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Ecology and Environmental Management MRes

The Institute of Science and Environment’s educational and research expertise within Ecology and Environmental Management encompass a range of topics; climate change and the degradation and loss of ecosystem services, grassland management and its botanical enhancement, habitat restoration, creation and maintenance, plant community ecology and vegetation dynamics, ecology and management of wild boar, ex-situ species conservation and management, soil and water analysis and management. It can be studied full time over three years, or part time over a maximum of six years.

The Programme aims to prepare students:

  • For doctoral level study.
  • To engage in a career in in ecological or environmental management in a research, consultancy or wider sector context.
  • To meet the global need for highly trained individuals who can make informed decisions on future research directions.
  • To think for themselves in the development of a critical approach to the analysis of data and interpretation of published research.

Our MRes in Ecology and Environmental Management programme offers you:

Academic rigour: Gain a deeper understanding of your chosen subject area with a challenging combination of taught modules, research training and supervised research.

Wide variety of research interests: We have a strong mix of academics with a high degree of professional and personal experience, enabling you to get the most out of both the taught and research element of your programme.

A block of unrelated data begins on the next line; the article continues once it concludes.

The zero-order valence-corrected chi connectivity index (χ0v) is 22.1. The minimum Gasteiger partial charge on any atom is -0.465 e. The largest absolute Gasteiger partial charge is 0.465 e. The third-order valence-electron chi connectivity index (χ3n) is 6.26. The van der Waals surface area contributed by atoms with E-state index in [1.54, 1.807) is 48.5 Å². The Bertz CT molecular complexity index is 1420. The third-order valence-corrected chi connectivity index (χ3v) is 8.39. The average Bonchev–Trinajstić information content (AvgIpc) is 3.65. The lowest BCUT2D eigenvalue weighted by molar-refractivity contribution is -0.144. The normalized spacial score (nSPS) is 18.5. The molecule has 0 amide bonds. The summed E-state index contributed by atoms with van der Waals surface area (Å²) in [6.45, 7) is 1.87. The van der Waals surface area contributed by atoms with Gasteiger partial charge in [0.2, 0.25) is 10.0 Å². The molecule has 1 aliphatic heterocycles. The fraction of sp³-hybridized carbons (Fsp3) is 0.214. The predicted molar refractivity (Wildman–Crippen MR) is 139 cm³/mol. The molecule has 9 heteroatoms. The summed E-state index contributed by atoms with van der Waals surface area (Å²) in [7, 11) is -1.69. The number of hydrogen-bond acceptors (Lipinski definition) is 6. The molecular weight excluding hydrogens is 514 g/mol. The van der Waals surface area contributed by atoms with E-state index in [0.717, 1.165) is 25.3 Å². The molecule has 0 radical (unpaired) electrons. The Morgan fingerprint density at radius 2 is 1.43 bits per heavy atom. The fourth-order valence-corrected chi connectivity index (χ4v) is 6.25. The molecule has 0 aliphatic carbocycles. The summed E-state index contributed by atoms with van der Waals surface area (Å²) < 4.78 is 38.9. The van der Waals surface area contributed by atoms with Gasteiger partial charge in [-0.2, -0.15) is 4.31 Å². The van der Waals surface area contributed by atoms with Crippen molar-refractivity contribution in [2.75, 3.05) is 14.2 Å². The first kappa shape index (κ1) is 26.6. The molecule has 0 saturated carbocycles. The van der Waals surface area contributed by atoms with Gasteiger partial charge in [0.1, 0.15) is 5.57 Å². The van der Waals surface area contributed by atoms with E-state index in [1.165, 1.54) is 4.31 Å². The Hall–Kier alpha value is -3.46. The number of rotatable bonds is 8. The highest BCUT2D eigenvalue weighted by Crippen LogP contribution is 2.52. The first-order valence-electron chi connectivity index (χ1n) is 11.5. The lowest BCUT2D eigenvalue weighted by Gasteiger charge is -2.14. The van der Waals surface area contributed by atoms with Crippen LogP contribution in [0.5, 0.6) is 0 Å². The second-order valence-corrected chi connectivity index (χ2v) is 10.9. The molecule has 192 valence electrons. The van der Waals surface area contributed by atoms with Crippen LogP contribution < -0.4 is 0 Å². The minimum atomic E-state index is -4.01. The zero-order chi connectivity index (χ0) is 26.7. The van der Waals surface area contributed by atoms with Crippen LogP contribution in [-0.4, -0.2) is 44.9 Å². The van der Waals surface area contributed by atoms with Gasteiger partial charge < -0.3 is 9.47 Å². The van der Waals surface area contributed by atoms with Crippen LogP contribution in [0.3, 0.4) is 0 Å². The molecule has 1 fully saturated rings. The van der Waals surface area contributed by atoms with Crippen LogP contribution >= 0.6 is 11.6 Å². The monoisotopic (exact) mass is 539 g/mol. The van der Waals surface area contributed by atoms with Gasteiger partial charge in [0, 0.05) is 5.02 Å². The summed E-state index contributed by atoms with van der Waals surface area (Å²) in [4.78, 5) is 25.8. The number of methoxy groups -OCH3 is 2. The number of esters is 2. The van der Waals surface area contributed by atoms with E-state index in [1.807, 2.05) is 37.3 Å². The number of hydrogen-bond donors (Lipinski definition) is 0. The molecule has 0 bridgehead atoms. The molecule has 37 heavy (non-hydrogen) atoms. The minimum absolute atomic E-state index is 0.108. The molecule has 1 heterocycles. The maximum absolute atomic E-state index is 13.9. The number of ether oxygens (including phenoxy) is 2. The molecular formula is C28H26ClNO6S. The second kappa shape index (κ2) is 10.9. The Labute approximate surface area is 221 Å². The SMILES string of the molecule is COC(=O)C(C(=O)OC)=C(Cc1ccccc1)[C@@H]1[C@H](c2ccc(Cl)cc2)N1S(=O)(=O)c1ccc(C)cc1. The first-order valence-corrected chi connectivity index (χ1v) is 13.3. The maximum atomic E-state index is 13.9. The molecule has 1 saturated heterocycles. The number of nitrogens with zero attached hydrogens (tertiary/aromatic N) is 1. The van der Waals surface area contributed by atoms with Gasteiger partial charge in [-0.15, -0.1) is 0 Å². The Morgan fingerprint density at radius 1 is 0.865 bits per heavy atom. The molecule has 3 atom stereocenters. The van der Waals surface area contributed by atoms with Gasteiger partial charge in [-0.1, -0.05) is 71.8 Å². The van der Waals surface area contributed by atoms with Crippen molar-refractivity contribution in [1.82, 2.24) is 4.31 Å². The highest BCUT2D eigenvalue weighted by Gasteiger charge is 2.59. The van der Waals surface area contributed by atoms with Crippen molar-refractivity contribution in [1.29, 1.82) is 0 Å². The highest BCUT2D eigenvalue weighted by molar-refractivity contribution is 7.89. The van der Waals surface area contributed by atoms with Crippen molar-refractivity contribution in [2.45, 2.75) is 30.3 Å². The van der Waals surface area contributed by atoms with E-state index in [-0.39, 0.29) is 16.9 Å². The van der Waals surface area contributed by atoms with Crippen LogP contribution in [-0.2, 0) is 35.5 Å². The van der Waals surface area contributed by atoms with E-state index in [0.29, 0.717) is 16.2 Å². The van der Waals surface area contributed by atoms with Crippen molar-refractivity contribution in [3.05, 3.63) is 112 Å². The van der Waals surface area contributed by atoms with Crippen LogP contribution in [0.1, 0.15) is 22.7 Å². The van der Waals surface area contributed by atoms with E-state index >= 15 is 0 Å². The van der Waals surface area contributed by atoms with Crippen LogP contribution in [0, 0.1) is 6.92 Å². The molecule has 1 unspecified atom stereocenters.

Excellent supervision: Benefit from a professional and challenging relationship with your supervisory team, drawn from experienced academics working at the forefront of their disciplines.

Resources: Access to the University of Worcester’s virtual resources and its state of the art library facilities. The Institute of Science and the Environment has a number of laboratories and other specialist facilities available to your course. In addition to the large laboratory in the Darwin building, there are five other laboratories. The River Science team at Worcester have an excellent range of resources available to support your learning and your research project, including; field equipment for flow monitoring, water quality assessment, remote sensing & surveying; laboratory equipment for water quality analysis; and computer software for statistical analysis of data, GIS and image analysis.

Postgraduate Loans

Postgraduate Loans of up to £10,609 are now available for UK students. For more information visit our postgraduate loans page.

Course fees

For full details of course fees, please visit our course fees page


How to apply

For more information about the programme, please email

All applicants must complete the application form and submit this to the Research School at least 8 weeks before the start of the Semester (September or January, please contact the Research School for more information).

All applications are passed to the relevant course leader for consideration. If the application has potential, an interview is scheduled by a panel comprising at least two members of academic staff. An offer of a place on the MRes will be made when the following conditions are satisfied:

  • Applicant meets the specified entry requirements.
  • The Institute has the supervisory capacity and expertise to support the research project outlined in the application form.
  • The proposal outlined has the potential to become a viable research project at Masters level.

Course Content

Module summary

Processes and Skills, Management and Methods